- by Laura Resnick
One of the anchors of Ninc membership is the regular arrival in mailboxes and email boxes of Nink, the monthly publication of Novelists, Inc. The current Nink editor is novelist Cindi Myers (who will also be editing it in 2009).
Nink is, I say without false modesty, the best publication in the entire industry—if you’re a professional novelist.
If you’re a reader, or an aspiring writer, or the author of cookbooks, or a journalist, Nink is probably still an interesting publication.
But if you’re a professional novelist, then this is really the publication for you.
Our regular sections include, for example:
Cover to Cover: Ninc member Lou Aronica worked for years as an editor and publisher with the major New York houses, including Bantam Doubleday Dell and William Morrow/Avon/Eos. He has since then turned to the dark side and become a multi-published novelist. He also runs an independent small publishing company now. And in his copious spare time, he writes this column for Nink, which is about the industry. Not about how to break into publishing (everyone in Ninc is a multi-published novelist; we’ve already broken in), but about how publishers make money, how writers can make more money, how books succeed and careers flounder, how imprints crash and publishing trends rise, and, in general, how the constantly-changing publishing industry works and how we can best work and succeed within it.
Ask the Lawyer: F. Robert Stein is a prominent New York literary lawyer and a longtime friend of Ninc. Previously an in-house attorney at companies such CBS, Simon & Schuster, Random House, and Warner Publishing, Bob works at the law firm Pryor Cashman LLP, with offices in NYC and LA, where he represents authors, agents, publishers, and TV and film producers. In his Nink “Ask A Lawyer” column, Bob answers questions sent to him by Ninc members about the legal rights and obligations of writers, agents, and publishers in specific scenarios. Some of the questions he has recently addressed in Nink include what recourse does the writer have with regard to various problems with a former agent; what are the legal parameters for using still-living celebrities and public figures in a fictional context; and how does Creative Commons licensing work?
The View From Here: Bestselling, award-winning novelist Susan Wiggs, who is often a speaker at conferences, writes this fabulous monthly column which the 2008 Ninc president (that’s me!) was smart enough to recommend she be asked to do. In this column, La Wiggs writes with wisdom, wit, and irreverence about the challenges, frustrations, fun, and facts of the working life of a professional novelist. Some of her recent topics have included a live field report from Book Expo America (North America’s annual national publishing convention), marketing and promotion, the worst booksigning she’s ever done, and her ungoverned passion for her new writing hardware.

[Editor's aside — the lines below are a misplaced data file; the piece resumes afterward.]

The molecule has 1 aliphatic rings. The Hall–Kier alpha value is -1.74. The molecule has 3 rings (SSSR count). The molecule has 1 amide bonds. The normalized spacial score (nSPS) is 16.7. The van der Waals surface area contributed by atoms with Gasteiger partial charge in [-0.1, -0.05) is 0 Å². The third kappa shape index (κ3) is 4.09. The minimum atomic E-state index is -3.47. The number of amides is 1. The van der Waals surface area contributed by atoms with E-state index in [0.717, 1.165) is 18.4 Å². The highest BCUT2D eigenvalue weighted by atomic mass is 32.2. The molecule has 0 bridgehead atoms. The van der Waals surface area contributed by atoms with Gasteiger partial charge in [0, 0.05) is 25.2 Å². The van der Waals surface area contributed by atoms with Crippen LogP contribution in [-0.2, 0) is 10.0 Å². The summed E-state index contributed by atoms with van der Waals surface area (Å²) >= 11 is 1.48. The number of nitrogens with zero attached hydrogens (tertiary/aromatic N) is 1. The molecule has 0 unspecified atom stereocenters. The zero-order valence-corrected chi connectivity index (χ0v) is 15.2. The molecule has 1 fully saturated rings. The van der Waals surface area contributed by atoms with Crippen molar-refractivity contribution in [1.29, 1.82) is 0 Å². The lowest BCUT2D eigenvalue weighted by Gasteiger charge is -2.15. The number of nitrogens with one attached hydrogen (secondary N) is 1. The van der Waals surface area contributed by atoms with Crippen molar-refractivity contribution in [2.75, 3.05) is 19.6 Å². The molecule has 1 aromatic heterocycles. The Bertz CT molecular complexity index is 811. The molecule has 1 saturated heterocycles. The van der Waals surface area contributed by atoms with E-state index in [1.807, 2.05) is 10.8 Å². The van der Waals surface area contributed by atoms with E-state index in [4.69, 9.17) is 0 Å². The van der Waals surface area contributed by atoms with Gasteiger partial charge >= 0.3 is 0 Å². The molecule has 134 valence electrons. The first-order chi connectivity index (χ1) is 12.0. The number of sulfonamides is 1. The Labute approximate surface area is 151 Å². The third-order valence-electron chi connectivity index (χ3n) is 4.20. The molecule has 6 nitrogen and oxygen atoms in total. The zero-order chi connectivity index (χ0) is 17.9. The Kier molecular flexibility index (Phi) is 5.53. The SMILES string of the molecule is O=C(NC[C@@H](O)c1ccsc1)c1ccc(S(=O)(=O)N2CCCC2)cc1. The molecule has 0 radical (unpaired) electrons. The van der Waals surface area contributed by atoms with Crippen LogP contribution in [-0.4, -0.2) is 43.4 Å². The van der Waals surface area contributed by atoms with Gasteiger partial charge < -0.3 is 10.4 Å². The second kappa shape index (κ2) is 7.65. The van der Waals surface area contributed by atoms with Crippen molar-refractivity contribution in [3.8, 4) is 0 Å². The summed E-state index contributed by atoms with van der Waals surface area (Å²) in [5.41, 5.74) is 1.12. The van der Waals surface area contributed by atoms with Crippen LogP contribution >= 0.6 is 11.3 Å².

Writing Is Taxing: Accountant Diane O’Brien Kelly’s column covers a wide range of topics about taxes and professional writing, including what’s deductible and what’s not, how to pay your office assistant, whether or not to deduct your home office, how to deal with an audit, and whether you can get tax credit for donating your papers to an archival collection.
Creative Recovery (e-Nink Extra!): Creativity coach, consultant, lecturer, and author Eric Maisel is a friend of Ninc, having participated in two of our conferences and having contributed numerous articles to Nink. His current monthly column is available only in e-Nink, the electronic version of Nink.
Note: Members have a choice between getting the traditional printed hardcopy of Nink in the mail, or getting the electronic version, e-Nink, which is sent to their email address in .PDF format. Due to not having to pay for paper, printing, and shipping of e-Nink, we’re able to offer more content (as well as full-color format) in e-Nink. And Eric’s column is one of the extras that members (like me!) get when they subscribe to the electronic version of our monthly publication, rather than the printed one.
Nink also offers the usual organizational columns, such as the President’s Column (that’s me!), the Conference Column (where we keep members informed about plans and updates for our national conference), the Bulletin Board (where we keep members informed about all sorts of Ninc activities and services), Business Briefs (where we announce industry news and events), and so on.
And, of course, every month, Nink has cover stories and feature articles. Some of the recent ones have included the following subjects: safety and security measures for writers, as public figures, on the internet; access rights in the digital age; book launches; estate planning for writers; the pros and cons of Kindle and e-readers; advice to working writers from publishers; the effect of sleep on creativity; and so on.
And that’s Nink, the only publication in the entire industry which is aimed entirely at the multi-published novelist.
In my upcoming Ninc blogs, I’ll talk some more about stuff we offer and stuff we do in Ninc.